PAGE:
Pop Music

By Patrick Muhlberger | Comedy
A man with a samurai sword wants revenge on a DJ for ruining his niece's school dance.

Trevor's niece prepared a special dance for her crush, but the DJ didn't play the right song at the event. Now Uncle Trevor is set to avenge her, armed with love, guts and a samurai sword.

Writer/director Patrick Muhlberger has fashioned a charming, endearing riff on the revenge tale, juxtaposed against a classic teen coming-of-age story, complete with awkward yearning and heightened feelings.

Blending deft comedy with the polished look of a music video, the film is stuffed with lots of warm family moments, as well as a few off-color jokes and a good amount of blood and awkward dancing.

The buoyant pace of the musical elements of the film as well as the comedy keep the story bubbling along, and the dark elements are balanced with a hilarious sense of commitment that sometimes verges on the surreal. It's a tricky balance, but the result is a movie that is whimsical and heartwarming -- but with enough bite to keep things from getting too saccharine.

With this mix of elements -- as well as strong performances by the cast, who capture both the seriousness of the emotional situation as well as the absurdity of the drama -- "Pop Music" is a distinctive, memorable film with a strong visual identity and a universal emotional appeal.

Q&A with Patrick Muhlberger

OMELETO: What made you want to tell this story or make this film? Why is it important to you?

PATRICK MUHLBERGER: I was pretty frustrated in my career making commercials and children's shows, so I really wanted to make something that felt like it represented my voice. I was spending a lot of time stuck in traffic listening to Taylor Swift and the story kind of grew from there. As funny as this movie is, in my mind it's a drama about the importance of love. And freak dancing...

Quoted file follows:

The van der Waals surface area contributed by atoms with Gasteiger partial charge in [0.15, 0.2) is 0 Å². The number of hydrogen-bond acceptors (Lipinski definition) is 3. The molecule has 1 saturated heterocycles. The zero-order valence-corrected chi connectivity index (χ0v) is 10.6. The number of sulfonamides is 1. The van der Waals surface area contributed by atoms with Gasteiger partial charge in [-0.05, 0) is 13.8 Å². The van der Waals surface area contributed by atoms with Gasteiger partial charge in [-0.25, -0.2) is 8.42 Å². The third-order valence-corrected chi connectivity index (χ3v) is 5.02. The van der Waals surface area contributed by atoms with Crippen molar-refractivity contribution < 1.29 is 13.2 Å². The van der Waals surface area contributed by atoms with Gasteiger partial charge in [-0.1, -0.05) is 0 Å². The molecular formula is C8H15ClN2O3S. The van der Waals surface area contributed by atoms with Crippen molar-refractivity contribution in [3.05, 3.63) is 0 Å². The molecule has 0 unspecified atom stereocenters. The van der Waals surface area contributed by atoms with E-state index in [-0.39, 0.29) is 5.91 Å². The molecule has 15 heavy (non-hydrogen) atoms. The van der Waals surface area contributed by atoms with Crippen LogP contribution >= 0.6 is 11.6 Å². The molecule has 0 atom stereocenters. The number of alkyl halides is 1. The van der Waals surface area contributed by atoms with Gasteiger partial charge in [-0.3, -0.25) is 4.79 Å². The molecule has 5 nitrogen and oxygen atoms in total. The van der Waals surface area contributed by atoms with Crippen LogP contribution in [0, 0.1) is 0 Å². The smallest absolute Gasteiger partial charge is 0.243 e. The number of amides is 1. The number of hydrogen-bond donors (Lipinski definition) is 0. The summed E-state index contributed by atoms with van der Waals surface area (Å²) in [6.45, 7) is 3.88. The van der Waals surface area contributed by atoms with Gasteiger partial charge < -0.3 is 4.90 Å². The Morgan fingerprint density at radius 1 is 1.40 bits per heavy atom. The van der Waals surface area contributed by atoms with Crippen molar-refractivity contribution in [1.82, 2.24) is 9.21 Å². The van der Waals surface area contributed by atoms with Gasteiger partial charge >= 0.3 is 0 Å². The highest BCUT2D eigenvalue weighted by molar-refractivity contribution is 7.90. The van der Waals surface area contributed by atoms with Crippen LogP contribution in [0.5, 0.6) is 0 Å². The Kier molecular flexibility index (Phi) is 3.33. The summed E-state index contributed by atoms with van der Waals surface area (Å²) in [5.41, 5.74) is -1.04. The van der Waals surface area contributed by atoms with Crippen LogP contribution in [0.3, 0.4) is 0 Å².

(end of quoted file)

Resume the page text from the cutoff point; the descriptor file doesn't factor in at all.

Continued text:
OMELETO: How did you become interested in filmmaking? What drew you to film specifically?

PATRICK MUHLBERGER: I grew up a block away from a Blockbuster Video and I remember walking through the store at a young age and just staring at the covers and imagining what the movies were about, writing my own stories in my head. As I got older I started actually renting those movies from Blockbuster and comparing my imaginary version was to the real one. My parents were also big movie fans, so we watched a lot of older films as a family when they aired on TCM, and that helped expose me to a lot of movies I wouldn't have seen on my own.

OMELETO: How do you find your inspiration -- or keep inspired when the process of getting a film made gets difficult or your energy or creativity feel sapped?

PATRICK MUHLBERGER: I wish I had a good answer to this, but I struggle with this a ton. I often start with a dumb or ridiculous idea, then I try to find a way to ultimately make that meaningful. A lot of times I have a core image or concept in my mind, and when the going gets tough I just try to focus on that. For this short, we had the final pop song made early on in the process, and any time I got frustrated I would just play the song and imagine the climax and that usually kept me motivated.

OMELETO: What films or stories have been most inspiring or influential to you, and why?

PATRICK MUHLBERGER: I have a vivid memory of seeing "The Royal Tenenbaums" for the first time. I thought I was going into a standard Ben Stiller/Owen Wilson comedy ala Starsky and Hutch, but I was immediately floored by the style and craft and tone of the film. I had never seen anything like it and it blew my mind for what movies could be. That and Jackie Chan movies. I read his autobiography in middle school and was obsessed with all of his films.

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